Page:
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UK forces resist plan to help in Niger delta

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UK forces resist plan to help in Niger delta

By James Blitz and William Wallis in London

Published: July 12 2008 03:00 | Last updated: July 12 2008 03:00

Gordon Brown faces strong resistance to his plan to help Nigeria restore order in its main oil-producing region, with Britain’s defence chiefs fearing it would further stretchtheir resources.

The UK prime minister, who is to meet Umaru Yar’Adua, the president of Nigeria, in London next week, said he wanted to assist in protecting pipelines and shipping lanes in the Niger Delta.

He is considering offering maritime training for the Nigerian armed forces to make oil installations less vulnerable to looting.

The plans do not include deployment of British troops in significant numbers, but the country’s defence ministry is said to be resistant, warning it might further stretch military resources.

“This idea is not about sending in more troops, but it would still mean gifting the Nigerians with stuff, giving them kit,” said a senior Whitehall official. “As a result there is a bit of a spat going on over what the prime minister wants to give and what the MoD is willing to do.”

Mr Brown believes it is important to shore up security in the region because of the impact of lawlessness on Nigeria’s oil supply. Unrest in the delta has cut its capacity to pump oil by a quarter in recent months.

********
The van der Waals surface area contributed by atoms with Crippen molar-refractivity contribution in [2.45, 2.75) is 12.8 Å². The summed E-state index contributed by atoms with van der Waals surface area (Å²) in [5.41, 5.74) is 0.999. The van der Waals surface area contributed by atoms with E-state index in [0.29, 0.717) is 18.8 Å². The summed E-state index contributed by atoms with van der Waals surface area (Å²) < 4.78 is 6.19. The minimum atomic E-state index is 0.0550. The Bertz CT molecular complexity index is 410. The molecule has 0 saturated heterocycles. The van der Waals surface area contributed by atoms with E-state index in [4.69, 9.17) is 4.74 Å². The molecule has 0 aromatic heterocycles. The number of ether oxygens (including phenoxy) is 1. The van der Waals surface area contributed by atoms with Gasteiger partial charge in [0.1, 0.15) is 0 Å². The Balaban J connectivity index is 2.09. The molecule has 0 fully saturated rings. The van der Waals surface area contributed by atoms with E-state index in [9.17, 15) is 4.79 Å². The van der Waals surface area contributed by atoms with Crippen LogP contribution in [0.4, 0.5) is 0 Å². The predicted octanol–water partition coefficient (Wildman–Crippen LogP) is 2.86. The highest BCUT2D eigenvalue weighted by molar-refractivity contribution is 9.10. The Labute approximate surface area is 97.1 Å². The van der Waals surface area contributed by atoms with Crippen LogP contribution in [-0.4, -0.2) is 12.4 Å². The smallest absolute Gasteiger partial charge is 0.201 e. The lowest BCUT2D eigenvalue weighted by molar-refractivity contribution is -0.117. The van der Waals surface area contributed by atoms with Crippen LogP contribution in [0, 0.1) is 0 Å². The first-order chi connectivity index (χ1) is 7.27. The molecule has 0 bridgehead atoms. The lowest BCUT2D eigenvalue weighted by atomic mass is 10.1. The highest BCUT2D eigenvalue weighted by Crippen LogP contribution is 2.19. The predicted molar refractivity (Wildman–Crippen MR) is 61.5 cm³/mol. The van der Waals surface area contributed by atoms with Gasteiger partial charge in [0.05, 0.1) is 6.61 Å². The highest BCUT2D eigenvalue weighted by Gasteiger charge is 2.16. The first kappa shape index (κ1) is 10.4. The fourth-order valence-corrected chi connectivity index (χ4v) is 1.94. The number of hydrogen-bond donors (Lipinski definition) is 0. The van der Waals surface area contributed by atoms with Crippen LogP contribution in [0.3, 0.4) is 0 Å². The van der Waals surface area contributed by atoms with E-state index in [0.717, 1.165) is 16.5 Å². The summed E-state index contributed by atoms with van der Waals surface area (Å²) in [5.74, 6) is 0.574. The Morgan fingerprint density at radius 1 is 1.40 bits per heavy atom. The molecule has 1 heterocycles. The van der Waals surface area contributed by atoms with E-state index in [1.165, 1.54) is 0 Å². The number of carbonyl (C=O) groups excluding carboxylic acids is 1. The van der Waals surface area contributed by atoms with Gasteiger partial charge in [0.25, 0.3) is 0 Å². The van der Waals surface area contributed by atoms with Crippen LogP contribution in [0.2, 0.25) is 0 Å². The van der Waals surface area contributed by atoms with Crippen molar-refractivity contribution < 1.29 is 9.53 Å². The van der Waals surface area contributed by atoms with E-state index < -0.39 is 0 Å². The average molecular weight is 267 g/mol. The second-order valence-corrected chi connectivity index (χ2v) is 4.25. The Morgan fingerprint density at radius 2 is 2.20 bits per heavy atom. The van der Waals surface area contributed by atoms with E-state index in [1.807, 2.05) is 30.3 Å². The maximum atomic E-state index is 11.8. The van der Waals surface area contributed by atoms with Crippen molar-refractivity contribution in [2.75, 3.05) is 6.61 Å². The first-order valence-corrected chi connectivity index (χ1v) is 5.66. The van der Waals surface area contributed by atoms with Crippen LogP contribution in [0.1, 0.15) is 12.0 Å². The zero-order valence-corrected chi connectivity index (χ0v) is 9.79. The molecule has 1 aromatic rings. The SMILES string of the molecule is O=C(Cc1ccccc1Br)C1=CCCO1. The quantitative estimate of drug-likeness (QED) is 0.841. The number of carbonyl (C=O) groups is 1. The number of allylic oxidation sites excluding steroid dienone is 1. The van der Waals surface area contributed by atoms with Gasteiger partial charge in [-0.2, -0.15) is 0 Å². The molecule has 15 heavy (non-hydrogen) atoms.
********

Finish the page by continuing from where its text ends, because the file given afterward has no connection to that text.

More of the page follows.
However, the idea of boosting maritime training for the Nigerian armed forces must overcome several hurdles if it is to be realised, not just the MoD’s resistance.

British officials admit it is far from clear whether Mr Yar’Adua would accept such an offer. “We want a conversation with him where we say that we want to help and look at a range of things on offer,” said a Downing Street official.

The plan has received a mixed response in Nigeria, where one official said the authorities were hoping for help in curtailing an international cartel trading in stolen Nigerian crude.

“The networks compromising security in the delta now go beyond our national boundaries. There is an international dimension to this,” the Nigerian official said.

Every day more than 100,000 barrels of Nigerian oil are illegally tapped and traded, the proceeds of which help to finance the insurrection, which compromises the state’s ability to restore order.

Mr Yar’Adua last week called for the creation of a system to track crude oil, similar to the Kimberley process set up to curb the trade in conflict diamonds.

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